If you are feeling despondent, anxious, or that you can’t get out of bed and care for your baby, you should speak with your doctor. Only about 15 percent of moms who suffer symptoms actually seek help for postpartum depression (6).
Not seeking treatment can come with consequences for you and your baby. Your depression can hinder your ability to care for your infant, causing you to withdraw, and possibly even respond to your baby in a negative way.
You may find that postpartum depression is leading to breastfeeding difficulties, discouraging you to continue. Having difficulty bonding and breastfeeding may also further exacerbate the postpartum depression — you can feel like a failure, leading to more sadness. It can be a vicious cycle.
We know it’s easy to feel ashamed or doubt your abilities. But don’t ignore your symptoms, and let your doctor or mental health professional know right away if you’re having such feelings. Even if it turns out to be the baby blues, it won’t hurt to have a healthcare provider monitoring the situation.
Diagnosis of Postpartum Depression
If you’re a new mother, the symptoms of postpartum depression can leave you feeling confused and scared. However, it’s good to remind yourself that you aren’t alone, and you don’t have to continue feeling the way you do.
The treatment that healthcare professionals can provide will not only make you feel better but will also help you take better care of your newborn. It can even increase your ability to create a stronger bond with your child.
Early Diagnosis Is Key
Early screening for postpartum depression could lead to receiving helpful information in a timely fashion. Becoming aware of the services early on can lead to a better-prepared mommy.
The more risk factors you have, the earlier you should speak with your doctor. It’s perfectly okay to open the discussion, even if you aren’t yet experiencing symptoms. It’s always better to be proactive than reactive.
Since mothers with postpartum depression have a harder time caring for their baby, an early diagnosis could also mean your baby will feel less of an impact as well.
How Long Will Postpartum Depression Last?
There isn’t a “one-size-fits-all” timeline when it comes to recovery. However, it is likely your postpartum depression will last from several months up to two years. If you’re prescribed an antidepressant, you will most likely be advised to continue the medication for at least six months.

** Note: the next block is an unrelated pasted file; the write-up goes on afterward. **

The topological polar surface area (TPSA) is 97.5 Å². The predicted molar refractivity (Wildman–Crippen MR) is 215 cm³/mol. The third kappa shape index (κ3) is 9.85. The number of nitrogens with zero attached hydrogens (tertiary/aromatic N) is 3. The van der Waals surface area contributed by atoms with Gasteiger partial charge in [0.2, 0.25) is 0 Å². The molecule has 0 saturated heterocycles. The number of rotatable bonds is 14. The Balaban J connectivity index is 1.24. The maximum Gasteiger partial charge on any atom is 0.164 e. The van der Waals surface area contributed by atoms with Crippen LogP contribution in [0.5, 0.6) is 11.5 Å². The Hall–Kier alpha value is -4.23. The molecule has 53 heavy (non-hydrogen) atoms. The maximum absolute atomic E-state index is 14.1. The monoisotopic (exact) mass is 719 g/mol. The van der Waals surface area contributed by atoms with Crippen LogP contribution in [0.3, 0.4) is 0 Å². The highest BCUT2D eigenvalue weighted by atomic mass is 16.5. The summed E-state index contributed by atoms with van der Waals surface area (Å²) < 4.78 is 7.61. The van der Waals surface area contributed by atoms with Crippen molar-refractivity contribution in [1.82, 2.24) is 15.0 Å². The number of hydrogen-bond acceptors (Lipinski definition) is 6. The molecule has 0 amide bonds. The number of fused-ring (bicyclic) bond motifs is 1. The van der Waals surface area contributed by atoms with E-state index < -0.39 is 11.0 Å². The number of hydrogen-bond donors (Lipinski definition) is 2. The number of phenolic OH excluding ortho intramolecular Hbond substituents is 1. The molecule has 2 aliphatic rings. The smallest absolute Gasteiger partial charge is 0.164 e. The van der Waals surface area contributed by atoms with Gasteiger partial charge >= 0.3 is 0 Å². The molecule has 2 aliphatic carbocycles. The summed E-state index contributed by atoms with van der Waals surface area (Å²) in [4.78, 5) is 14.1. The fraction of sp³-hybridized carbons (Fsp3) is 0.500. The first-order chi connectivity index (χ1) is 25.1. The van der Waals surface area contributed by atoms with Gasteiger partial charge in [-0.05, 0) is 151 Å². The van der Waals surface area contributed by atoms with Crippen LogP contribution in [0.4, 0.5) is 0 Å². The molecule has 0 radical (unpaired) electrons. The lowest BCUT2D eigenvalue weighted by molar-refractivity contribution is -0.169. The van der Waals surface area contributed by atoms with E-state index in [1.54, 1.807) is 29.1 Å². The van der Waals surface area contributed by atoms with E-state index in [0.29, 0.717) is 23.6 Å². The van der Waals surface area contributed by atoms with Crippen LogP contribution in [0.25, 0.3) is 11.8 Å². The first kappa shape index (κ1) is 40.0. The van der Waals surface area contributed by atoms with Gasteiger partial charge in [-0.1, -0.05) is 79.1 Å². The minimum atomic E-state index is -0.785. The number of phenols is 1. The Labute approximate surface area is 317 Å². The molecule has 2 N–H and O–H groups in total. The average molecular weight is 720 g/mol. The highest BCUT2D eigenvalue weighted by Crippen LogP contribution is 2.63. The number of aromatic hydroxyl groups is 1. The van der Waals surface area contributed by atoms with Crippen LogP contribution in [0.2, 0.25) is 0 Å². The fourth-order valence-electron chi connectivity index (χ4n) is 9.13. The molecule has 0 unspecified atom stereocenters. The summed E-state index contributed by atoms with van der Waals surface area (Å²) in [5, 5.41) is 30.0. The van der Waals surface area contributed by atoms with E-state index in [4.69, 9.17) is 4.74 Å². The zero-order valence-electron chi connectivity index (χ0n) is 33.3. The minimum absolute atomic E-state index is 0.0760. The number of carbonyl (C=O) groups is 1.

While two years may seem like a terribly long time to be feeling the way you do, with the proper care and support, you should see improvement month by month. However, be aware you may have flare-ups in your symptoms immediately before your period.
Tips for Coping With Postpartum Depression
Once you have received your diagnosis, and your health professional has developed a treatment plan with you, you’ll have to learn to cope with life as a new mother. With any prescribed medications, the period beforehand may be especially trying.
Here are further ways you can take care of your physical body to help cope with your postpartum depression:
- Omega-3: Research shows that a diet heavy in omega-3 fatty acids helps relieve the symptoms of postpartum depression (7). So, eat more fish or add a supplement to your regimen to increase your omega-3 intake.
- Exercise: As we mentioned above, a regular exercise routine, even if it’s only walking for a few minutes per day, is recommended.
- Address breastfeeding difficulties: For some, breastfeeding lowers the risk of developing postpartum depression, but for others, the opposite is true. There is a condition called “dysphoric milk ejection reflex,” that can cause sudden depression in relation to your milk let down (8).